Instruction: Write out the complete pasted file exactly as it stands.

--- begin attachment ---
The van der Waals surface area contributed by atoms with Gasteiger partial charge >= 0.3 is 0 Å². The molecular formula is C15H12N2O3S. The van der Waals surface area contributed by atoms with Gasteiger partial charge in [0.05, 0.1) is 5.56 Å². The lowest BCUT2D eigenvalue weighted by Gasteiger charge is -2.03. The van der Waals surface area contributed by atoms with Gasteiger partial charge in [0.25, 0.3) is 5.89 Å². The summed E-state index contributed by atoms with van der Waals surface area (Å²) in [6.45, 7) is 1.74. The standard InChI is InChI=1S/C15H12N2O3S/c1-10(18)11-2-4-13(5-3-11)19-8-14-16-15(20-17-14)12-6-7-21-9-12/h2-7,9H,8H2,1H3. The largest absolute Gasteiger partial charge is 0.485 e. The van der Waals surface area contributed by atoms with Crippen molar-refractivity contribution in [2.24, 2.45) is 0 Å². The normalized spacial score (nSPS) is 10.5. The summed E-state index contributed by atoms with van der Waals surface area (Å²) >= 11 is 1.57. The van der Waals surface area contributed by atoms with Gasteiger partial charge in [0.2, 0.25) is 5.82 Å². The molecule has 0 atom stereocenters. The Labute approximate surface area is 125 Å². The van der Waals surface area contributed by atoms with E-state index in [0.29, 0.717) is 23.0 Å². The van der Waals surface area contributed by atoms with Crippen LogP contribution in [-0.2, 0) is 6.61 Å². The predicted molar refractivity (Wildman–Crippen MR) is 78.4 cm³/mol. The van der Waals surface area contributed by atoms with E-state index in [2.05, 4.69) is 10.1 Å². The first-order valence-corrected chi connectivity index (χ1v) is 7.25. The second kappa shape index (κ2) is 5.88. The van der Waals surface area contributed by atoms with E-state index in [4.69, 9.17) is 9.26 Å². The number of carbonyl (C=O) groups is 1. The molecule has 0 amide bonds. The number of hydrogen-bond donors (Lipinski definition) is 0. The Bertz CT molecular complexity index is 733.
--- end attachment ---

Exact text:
The van der Waals surface area contributed by atoms with Gasteiger partial charge >= 0.3 is 0 Å². The molecular formula is C15H12N2O3S. The van der Waals surface area contributed by atoms with Gasteiger partial charge in [0.05, 0.1) is 5.56 Å². The lowest BCUT2D eigenvalue weighted by Gasteiger charge is -2.03. The van der Waals surface area contributed by atoms with Gasteiger partial charge in [0.25, 0.3) is 5.89 Å². The summed E-state index contributed by atoms with van der Waals surface area (Å²) in [6.45, 7) is 1.74. The standard InChI is InChI=1S/C15H12N2O3S/c1-10(18)11-2-4-13(5-3-11)19-8-14-16-15(20-17-14)12-6-7-21-9-12/h2-7,9H,8H2,1H3. The largest absolute Gasteiger partial charge is 0.485 e. The van der Waals surface area contributed by atoms with Crippen molar-refractivity contribution in [2.24, 2.45) is 0 Å². The normalized spacial score (nSPS) is 10.5. The summed E-state index contributed by atoms with van der Waals surface area (Å²) >= 11 is 1.57. The van der Waals surface area contributed by atoms with Gasteiger partial charge in [0.2, 0.25) is 5.82 Å². The molecule has 0 atom stereocenters. The Labute approximate surface area is 125 Å². The van der Waals surface area contributed by atoms with E-state index in [0.29, 0.717) is 23.0 Å². The van der Waals surface area contributed by atoms with Crippen LogP contribution in [-0.2, 0) is 6.61 Å². The predicted molar refractivity (Wildman–Crippen MR) is 78.4 cm³/mol. The van der Waals surface area contributed by atoms with E-state index in [2.05, 4.69) is 10.1 Å². The first-order valence-corrected chi connectivity index (χ1v) is 7.25. The second kappa shape index (κ2) is 5.88. The van der Waals surface area contributed by atoms with E-state index in [4.69, 9.17) is 9.26 Å². The number of carbonyl (C=O) groups is 1. The molecule has 0 amide bonds. The number of hydrogen-bond donors (Lipinski definition) is 0. The Bertz CT molecular complexity index is 733.